I discovered this hack a few years ago and it is genius! Bringing window gel clings on board is such a great way to entertain a baby during the flight. They can decorate the window over and over and again as often as they like without making a mess, and then the gel clings can be put back in a packet for use on a next flight! This is a great mess free way to entertain a baby, although sometimes they leave a little residue on the window, so just make sure you give the windows a bit of a wipe when you’re done.
8. Travel first aid kits
We always travel with a first aid kit, and the ones that are prepackaged and travel sized are perfect. They contain the basics you might need such as bandaids, antiseptic gel, gauze, and other little things that you may find you need at 35,000 feet. We’ve found we needed bandaids at bizarre times in the flight, and although flight attendants will carry first aid kits, this saves you trying to flag one down if they’re busy.
9. Snack containers
I love little snack containers like this, and we probably own about 10 of them! They’re the perfect place to put snacks like Cheerios and Goldfish crackers where baby has easy access, but they’re not going to go all over the place. Nothing is worse than getting up at the end of the flight only to realize that your seat is littered with Cheerios! I also like that this really only allows your little one to grab a few at a time, so they’re not trying to shovel whole handfuls of crackers into their mouth at once!
When we travel, I hate bringing toys that mean a lot to my kids or were particularly expensive, especially as carry on toys. Inevitably something will get dropped at some point during the flight, and no one wants to be crawling around on a dirty airplane floor trying to find a Hot Wheels car because it was absolutely his favorite Hot Wheels car in the whole world! On a recent flight this happened to us and try as we might, we could not find the dropped car – luckily, the car set off down the aisle as we landed and a kind flight attendant caught it for us! It’s much easier to buy some really cheap cars or other toys that you can pull out in case baby gets fidgety, but it won’t matter if you lose them.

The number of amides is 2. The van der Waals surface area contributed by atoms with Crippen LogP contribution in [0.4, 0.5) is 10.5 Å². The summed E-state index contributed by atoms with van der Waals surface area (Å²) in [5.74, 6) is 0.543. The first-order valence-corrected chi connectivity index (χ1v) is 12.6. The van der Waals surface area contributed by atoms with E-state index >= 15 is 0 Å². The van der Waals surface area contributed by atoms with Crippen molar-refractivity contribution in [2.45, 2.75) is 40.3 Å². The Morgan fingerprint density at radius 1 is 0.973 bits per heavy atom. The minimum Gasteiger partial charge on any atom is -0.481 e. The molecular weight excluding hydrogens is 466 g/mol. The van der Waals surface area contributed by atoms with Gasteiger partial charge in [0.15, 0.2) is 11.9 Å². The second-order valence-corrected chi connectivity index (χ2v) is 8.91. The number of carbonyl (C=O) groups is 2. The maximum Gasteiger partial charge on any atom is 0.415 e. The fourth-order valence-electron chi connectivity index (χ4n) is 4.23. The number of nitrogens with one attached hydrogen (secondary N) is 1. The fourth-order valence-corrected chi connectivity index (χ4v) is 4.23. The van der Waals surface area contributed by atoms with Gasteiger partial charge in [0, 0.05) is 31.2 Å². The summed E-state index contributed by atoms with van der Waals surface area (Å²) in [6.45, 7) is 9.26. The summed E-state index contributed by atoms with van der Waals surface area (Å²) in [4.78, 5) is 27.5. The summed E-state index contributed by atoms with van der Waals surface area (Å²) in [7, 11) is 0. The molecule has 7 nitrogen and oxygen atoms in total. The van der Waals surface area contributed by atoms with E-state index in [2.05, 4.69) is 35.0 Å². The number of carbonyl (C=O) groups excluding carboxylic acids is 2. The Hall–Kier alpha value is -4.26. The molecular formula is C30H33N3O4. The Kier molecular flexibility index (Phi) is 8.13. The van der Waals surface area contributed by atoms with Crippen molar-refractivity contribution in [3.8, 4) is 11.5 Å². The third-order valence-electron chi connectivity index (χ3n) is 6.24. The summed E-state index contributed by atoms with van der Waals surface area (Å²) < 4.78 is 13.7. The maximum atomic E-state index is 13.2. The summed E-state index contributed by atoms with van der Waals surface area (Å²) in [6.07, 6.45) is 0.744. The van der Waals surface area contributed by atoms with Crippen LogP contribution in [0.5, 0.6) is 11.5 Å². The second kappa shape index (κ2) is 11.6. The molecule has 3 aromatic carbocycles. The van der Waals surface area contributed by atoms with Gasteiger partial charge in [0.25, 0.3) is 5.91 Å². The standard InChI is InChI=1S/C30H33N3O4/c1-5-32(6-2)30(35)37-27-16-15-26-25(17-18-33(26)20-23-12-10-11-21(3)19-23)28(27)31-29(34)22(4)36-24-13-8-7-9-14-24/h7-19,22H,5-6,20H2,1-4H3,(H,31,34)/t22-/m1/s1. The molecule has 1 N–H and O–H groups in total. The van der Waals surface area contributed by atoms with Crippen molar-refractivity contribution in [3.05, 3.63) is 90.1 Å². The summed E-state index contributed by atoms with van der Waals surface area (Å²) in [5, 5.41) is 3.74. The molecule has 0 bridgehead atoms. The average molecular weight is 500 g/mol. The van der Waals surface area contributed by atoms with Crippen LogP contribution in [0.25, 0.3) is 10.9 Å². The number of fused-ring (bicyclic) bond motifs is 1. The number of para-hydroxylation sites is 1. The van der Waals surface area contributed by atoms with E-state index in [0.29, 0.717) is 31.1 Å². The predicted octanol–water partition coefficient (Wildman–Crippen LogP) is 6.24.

11. Glow sticks
Glow sticks are something I never thought I’d need on a flight, until I did an overnight flight with my son. They dimmed the cabin lights so everyone could sleep, and luckily my baby fell asleep too. I then realized that I couldn’t see where anything was in my bag, and didn’t want to risk waking the baby to reach up to put my light on. I was talking to another mom about this, and she mentioned that she flies with glow sticks – she cracks them to make them glow before the flight, then throws one in her bag and puts another couple around her wrist. That way, they glow enough to be able to see what’s in a bag, as well as being able to hold one up to a page in a book or a TV remote to see what you’re doing in the dark while still keeping your seat area nice and dark.
12. Coloring books
Your baby probably isn’t going to be drawing any masterpieces yet, but most older babies will enjoy holding a crayon and doing some scribbling – and these super cheap coloring books are perfect to pack for a flight. You can pick up a packet of crayons from the Dollar Store too, and make sure you bring a decent amount of crayons – some of these are going to end up on the floor as well! I always put crayons in the aforementioned sandwich bags so they’re easy to grab!
13. Disposable diaper bags